Bluetooth support

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Bluetooth can be a great way to add external sensors like a thermometer or humidity sensor to your phone and in general it is a nice interface to exchange data with other projects. However, existing bluetooth devices may communicate through many different standards (bluetooth classic or modern Bluetooth 4.0 / BLE), different modes (services, a virtual serial port) and depending on the service in many different protocols (on a serial connection virtually any protocol could be used). Therefore, a universal bluetooth support is almost impossible.

Overview of Bluetooth in phyphox

Goal

As explained above, a universal support is not realistic. So, you will not be able to take any bluetooth device you own and just hook it up to phyphox. But we aim to support the following uses:

  • Connect devices that you design for phyphox. For example, if you have an Arduino-based project with a bluetooth module, we want to offer support for all common ways to communicate through this module to send and receive data.
  • Connect any BLE device by selecting services and characteristics
  • Connect external data sources, which use well-documented and not too unusual means of communication. So, if a sensor or device is meant to be used in nerdy hobby projects, we really like to add support to it. If we are able to do so obviously depends on the complexity of the device, how well it is documented and of course it really helps if we have physical access to the device. We will explicitly not reverse-engineer an undocumented device. So, if you have a device with some proprietary communication, you are out of luck unless somebody else has figured out, that it follows some generic protocol.

Current state

At the moment phyphox only supports communication through a serial bluetooth interface with few common protocols (Simple values, CSV and JSON). You can read and write through bluetooth on multiple channels by setting up your own experiment. Unfortunately, this currently is only supported on Android.

The reason that there is no support on iOS yet, is that while developing the same support as on Android we ran into the problem, that Bluetooth devices connected to the iPhone have to be certified by Apple ("Made for iPhone", Mfi) - and our test device isn't. The alternative is Bluetooth 4.0 (BLE), which does not need to be certified. We will add bluetooth support as soon as we have a use case with either a BLE or a Mfi device.

Generally, bluetooth support is not top priority, but we will add and extend it as we stumble upon devices and use cases. If you need a specific bluetooth support, please send us an email and tell us about it. If we can help, we will happily move it up on our priority list.

Documentation

As mentioned above, at the moment, bluetooth is only supported on Android and may be subject to change!

Currently, bluetooth is only supported through a serial interface. You have to pair your device with your phone (through Android's menus) and need to create your own experiment to select and read from (or write to) the device in Android. When creating this experiment you can add a bluetooth device as input or output.

Settings

You need to set "Device Address" or "Device Name". Phyphox will use the first paired device, which matches your setting. The device address has to be given in the form "00:11:22:AA:BB:CC" while the device name should be the exact name as it appears in Androids settings.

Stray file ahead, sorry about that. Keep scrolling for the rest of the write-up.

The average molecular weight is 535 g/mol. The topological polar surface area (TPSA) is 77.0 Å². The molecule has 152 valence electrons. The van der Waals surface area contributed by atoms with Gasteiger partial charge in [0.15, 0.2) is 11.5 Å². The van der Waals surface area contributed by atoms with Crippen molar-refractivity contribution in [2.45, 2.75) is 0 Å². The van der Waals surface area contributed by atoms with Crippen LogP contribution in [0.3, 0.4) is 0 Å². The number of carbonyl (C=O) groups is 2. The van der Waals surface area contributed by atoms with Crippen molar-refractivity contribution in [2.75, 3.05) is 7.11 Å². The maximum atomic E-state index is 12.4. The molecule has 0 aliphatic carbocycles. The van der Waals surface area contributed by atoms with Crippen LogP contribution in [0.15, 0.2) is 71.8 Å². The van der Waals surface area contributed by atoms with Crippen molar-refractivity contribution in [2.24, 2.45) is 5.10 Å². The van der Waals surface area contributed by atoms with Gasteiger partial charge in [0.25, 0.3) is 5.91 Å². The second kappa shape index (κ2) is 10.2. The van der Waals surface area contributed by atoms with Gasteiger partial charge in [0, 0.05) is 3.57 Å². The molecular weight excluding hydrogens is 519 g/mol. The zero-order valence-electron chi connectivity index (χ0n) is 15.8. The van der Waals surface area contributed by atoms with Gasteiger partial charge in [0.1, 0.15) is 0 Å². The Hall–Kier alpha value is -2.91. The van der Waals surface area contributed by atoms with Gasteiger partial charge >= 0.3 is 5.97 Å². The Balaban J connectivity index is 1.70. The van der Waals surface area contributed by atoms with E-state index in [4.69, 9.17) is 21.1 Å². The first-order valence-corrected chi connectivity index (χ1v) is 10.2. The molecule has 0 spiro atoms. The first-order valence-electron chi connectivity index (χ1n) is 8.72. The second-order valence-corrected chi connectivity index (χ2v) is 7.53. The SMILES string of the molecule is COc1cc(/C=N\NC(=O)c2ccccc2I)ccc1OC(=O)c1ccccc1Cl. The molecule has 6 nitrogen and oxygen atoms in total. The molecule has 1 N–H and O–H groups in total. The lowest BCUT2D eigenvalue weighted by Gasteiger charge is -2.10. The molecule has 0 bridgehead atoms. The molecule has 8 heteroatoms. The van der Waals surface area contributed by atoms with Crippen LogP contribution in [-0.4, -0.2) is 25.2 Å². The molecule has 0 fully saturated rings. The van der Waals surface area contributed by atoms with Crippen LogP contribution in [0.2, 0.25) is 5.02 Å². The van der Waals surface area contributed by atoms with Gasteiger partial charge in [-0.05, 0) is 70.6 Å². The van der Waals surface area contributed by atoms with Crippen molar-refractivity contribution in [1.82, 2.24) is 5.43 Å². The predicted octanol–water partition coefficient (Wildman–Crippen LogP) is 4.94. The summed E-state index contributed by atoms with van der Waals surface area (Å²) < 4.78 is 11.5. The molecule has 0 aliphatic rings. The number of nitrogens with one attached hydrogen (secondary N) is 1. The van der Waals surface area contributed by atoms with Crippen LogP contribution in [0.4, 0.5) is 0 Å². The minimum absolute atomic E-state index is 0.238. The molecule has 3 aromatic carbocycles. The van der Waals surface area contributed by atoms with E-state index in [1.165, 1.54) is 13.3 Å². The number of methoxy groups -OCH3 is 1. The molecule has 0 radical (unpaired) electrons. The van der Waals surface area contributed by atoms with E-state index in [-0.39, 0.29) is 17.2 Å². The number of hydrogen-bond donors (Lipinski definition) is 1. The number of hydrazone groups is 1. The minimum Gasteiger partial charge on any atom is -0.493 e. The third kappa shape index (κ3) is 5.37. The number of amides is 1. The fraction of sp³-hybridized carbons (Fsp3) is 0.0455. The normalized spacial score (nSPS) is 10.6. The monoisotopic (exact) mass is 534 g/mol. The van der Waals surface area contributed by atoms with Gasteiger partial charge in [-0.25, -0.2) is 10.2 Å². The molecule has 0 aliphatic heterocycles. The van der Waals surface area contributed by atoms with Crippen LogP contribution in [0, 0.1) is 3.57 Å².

For bluetooth inputs, you may additionally define a rate and averaging. This is similar to sensor inputs: If rate is set to zero, data from the bluetooth device is added to the buffer as it is received. If rate is finite, phyphox will hold back updates from the device to match this rate (in samples per second). If you enable averaging, phyphox will average all data between updates, while without averaging it will only add the latest value and discard the others.

Protocols

A very important setting for both, input and output is the used protocol. The other settings like "output" and "separator" are specific to the protocol.

"simple" is the most simple protocol (Duh!). It just expects or sends a single string value per line. It only supports a single input or output and will split the input by a separator (a line break by default, but can be changed with the "separator" attribute).

"Comma-separated values" (CSV) is probably the most simple protocol if you want to receive separated data streams (like x, y and z component of a 3D sensor). This protocol expects a set of data per line. In each line, multiple values may be received (or sent), which are separated by a separator, which typically would be a comma or a semi colon and can be defined by the "separator" setting. The values received from a single line are then distributed to the outputs according to there position in the line. So if you receive the line "12,34,56" phyphox would write 12 to the first, 34 to the second and 56 to the third output. Writing to the bluetooth device would be done in a similar way, by filling the first, second and third input accordingly.

"JSON" writes and reads entire JSON objects at a time. In contrast to CSV you do not have to receive your values in groups, but may identify them with names and receive entire arrays for a single value at once. It will parse the JSON object and match each value within the object to the output according to the strings set in the output settings below. If arrays are received, this protocol may write multiple arrays to each output at once. Example: If the setting output 1 is set to "xvalues" and output 2 set to "yvalues" and {"xvalue": [42, 7, 1], "yvalue": [23, 24]} is received, phyphox will write 42, 7 and 1 to the first output and the second output will be filled with 23 and 24. Writing to a bluetooth device with this protocol will work similarly as JSON objects are created according to the settings "input 1", "input 2" etc.